34 Kingly Street

Not only is this pub a grade II listed building it is also on CAMRA’s London Regional Inventory and the description is as follows: “A striking, loosely French Renaissance-style pub built of 1898. Two of the three entrances have mosaic flooring bearing the name of the pub. That on the Kingly Street side (with ornamental tiles on the wall) leads to a mosaic corridor which originally led to a door to the rear parts of the pub. Nowadays all the internal divisions have gone and one can circumnavigate the very impressive servery with its mahogany fittings. Much of the timber and etched and cut glass screenwork between the front and back parts of the pub is still in situ. The rear of the servery has a pleasing curved shaped counter. The ceiling is richly treated with Lincrusta panels. A notable and unusual feature is the raised snug at the rear with its iron rails and skylight. The Liberty Dining Room upstairs has a good fireplace (but modern bar fittings). The pub was once owned by the family-run Liberty department store which had plans to use it as a storehouse but then sold it off in 1993. Clachan is a Scottish word for hamlet but it is unknown what the connection was.”

The listing description is as follows: “Public House, 1898, designer unknown. Red brick with extensive pale cream limestone dressings, grey granite facing to lower part of ground floor facades, copper-sheathed roof to angle turret. EXTERIOR: Exuberant 'Free Renaissance' exterior on corner site, of three storeys with attic. Three bay main west elevation. Ground floor with central entrance comprising paired glazed doors set between granite pilasters with stylized Ionic capitals; large window to left over sloping granite dado; former angled entrance lobby to right, with mosaic decoration to threshold spelling out pub's name, and tiled decoration to wall. All glass to ground floor appears to be of a modern date and is plain: two or three-pane overlights to doors and windows, with narrow glazing bars. Fascia band at first floor level set between moulded consoles. First floor west elevation with single window over central entrance, six-light mullioned windows either side, all with flanking stylized Ionic capitals; heavy keystones over centres of side windows set against panels of acanthus decoration which form aprons to second floor side windows; these are paired arched casement windows with keystones, set between pilasters, with a pair of carved heads set against a foliate background in the spandrels above. The similar but single central window has lozenge decoration to the apron. Balustrade to parapet; mansard roof to attic with a pair of dormer windows flanking a projecting oval window with keystone, flanking scrolls and pediment. Entrance at north-west corner: arched doorway set between pilasters; pub name in affixed metal letters against acanthus leaf decoration above, with date of 1898 over. Projecting corner turret above in the French Renaissance style, with acanthus leaf decoration to oriel base, triple rectangular windows set between pilasters at second floor level, triple windows to top level beneath dentil cornice; domed roof with tall finial. North elevation similar to west, but with two storey bay at east end with triple doors, set beneath a framed inscription panel bearing the pub's name; part-concealed mosaic to threshold with pub's name inside door. INTERIOR: retains numerous fittings of note. Bar counter and elaborate back bar of mahogany, with cut glass mirror enrichment, in centre of ground floor. Raised snug at rear. Cast iron columns carry centre of coffered ceiling, which is covered with raised decoration. Stairs to first floor with square moulded balusters. First floor front room retains chimneypiece, panelled dado, raised decoration to ceiling. Upper floors, formerly publican's accommodation, retain numerous original fittings such as staircase, joinery, fireplaces. HISTORY: a good example of a Late Victorian 'Gin Palace', retaining its principal bar fixtures. Its elaborate decoration reflects its West End location and the heated competition between rival pubs for custom at this time. A 'clachan' is the Gaelic for a hamlet.”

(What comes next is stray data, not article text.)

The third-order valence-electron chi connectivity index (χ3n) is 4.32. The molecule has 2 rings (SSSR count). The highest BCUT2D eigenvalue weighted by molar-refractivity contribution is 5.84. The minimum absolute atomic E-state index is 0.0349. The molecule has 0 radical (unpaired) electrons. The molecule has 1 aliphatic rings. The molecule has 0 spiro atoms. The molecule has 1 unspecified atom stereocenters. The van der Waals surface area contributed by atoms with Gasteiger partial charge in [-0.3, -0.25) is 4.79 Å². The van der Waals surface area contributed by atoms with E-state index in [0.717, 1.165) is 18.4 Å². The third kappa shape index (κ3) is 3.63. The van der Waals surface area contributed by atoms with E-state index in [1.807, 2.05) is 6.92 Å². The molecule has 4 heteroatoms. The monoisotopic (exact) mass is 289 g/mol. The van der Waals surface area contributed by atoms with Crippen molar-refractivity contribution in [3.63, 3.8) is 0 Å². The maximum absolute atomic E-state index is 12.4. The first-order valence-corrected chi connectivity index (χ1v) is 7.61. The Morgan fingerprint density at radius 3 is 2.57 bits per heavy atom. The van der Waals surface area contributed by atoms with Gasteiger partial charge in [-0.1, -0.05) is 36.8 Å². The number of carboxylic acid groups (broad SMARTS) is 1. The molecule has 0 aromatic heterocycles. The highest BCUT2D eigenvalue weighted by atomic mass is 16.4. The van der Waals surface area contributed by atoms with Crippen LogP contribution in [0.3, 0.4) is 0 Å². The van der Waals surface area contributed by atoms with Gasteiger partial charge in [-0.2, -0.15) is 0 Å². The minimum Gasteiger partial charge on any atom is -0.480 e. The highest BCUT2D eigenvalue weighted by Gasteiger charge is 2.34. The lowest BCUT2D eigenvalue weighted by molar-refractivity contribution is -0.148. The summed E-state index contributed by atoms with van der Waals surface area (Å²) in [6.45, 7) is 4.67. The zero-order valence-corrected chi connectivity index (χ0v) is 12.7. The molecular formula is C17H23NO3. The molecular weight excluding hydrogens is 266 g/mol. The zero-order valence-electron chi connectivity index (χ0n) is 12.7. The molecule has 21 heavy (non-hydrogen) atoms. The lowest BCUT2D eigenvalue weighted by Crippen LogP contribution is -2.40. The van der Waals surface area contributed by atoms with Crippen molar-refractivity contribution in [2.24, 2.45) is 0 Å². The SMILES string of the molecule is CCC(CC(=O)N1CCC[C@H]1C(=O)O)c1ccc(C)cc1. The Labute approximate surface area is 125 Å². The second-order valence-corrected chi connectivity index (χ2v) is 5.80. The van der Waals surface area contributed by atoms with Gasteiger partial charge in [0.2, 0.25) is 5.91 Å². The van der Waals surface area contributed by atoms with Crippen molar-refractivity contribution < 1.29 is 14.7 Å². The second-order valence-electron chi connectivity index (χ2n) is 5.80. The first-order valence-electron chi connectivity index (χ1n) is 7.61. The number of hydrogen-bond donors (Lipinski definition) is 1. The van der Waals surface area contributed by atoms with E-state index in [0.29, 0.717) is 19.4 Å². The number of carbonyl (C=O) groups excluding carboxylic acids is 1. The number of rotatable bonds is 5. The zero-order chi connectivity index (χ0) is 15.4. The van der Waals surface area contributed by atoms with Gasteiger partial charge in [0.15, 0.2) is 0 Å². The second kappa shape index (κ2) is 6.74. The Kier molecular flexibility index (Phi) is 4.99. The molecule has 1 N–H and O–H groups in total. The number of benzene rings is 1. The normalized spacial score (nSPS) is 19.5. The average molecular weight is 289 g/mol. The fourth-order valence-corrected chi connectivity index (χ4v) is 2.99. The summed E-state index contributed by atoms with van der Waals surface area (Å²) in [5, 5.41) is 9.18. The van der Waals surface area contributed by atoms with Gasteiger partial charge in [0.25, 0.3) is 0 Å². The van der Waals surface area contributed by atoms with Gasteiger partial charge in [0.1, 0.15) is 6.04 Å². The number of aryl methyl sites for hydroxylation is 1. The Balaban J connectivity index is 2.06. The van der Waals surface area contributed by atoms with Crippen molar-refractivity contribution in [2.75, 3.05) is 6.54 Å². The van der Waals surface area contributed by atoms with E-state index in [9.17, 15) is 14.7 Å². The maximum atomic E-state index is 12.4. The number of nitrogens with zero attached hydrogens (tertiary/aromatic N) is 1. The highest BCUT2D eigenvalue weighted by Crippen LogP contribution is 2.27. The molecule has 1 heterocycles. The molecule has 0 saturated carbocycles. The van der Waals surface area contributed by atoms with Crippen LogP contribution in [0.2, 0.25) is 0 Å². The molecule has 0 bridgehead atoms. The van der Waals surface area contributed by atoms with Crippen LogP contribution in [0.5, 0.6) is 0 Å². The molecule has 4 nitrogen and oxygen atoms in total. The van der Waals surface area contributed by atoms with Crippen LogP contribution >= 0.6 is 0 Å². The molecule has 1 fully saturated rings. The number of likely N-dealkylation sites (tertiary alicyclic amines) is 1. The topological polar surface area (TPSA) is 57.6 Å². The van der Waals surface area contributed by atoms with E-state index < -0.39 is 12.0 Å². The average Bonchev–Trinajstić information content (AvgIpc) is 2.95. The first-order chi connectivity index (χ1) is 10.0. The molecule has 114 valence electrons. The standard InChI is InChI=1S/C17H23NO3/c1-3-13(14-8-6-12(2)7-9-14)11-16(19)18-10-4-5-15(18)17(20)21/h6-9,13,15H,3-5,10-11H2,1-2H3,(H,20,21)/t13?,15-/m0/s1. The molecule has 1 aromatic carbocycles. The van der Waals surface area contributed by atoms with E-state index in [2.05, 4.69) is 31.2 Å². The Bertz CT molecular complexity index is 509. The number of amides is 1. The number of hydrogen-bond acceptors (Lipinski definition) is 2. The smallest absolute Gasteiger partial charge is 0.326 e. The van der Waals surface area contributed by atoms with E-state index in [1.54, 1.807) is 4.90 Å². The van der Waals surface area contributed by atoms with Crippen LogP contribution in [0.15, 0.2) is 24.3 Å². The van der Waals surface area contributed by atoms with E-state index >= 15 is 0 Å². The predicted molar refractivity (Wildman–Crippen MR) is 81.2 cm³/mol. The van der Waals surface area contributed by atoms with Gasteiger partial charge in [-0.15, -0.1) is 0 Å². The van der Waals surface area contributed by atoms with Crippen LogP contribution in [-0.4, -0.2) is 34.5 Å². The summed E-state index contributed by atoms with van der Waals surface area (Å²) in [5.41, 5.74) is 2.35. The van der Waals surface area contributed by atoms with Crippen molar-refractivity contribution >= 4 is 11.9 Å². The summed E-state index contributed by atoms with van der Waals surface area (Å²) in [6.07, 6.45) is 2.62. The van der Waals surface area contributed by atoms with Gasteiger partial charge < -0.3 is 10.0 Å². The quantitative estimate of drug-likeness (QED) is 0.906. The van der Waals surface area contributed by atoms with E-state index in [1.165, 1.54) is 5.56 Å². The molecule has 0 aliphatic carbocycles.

The WhatPub link is here: WhatPub/Clachan

The Pub Heritage Group link is here: PHG/Clachan

The Clachan featured on the Evening Crawl of Soho in February 2002, and the Saints and Sinners: Evening Crawl of Covent Garden, Fitzrovia and Soho in April 2016.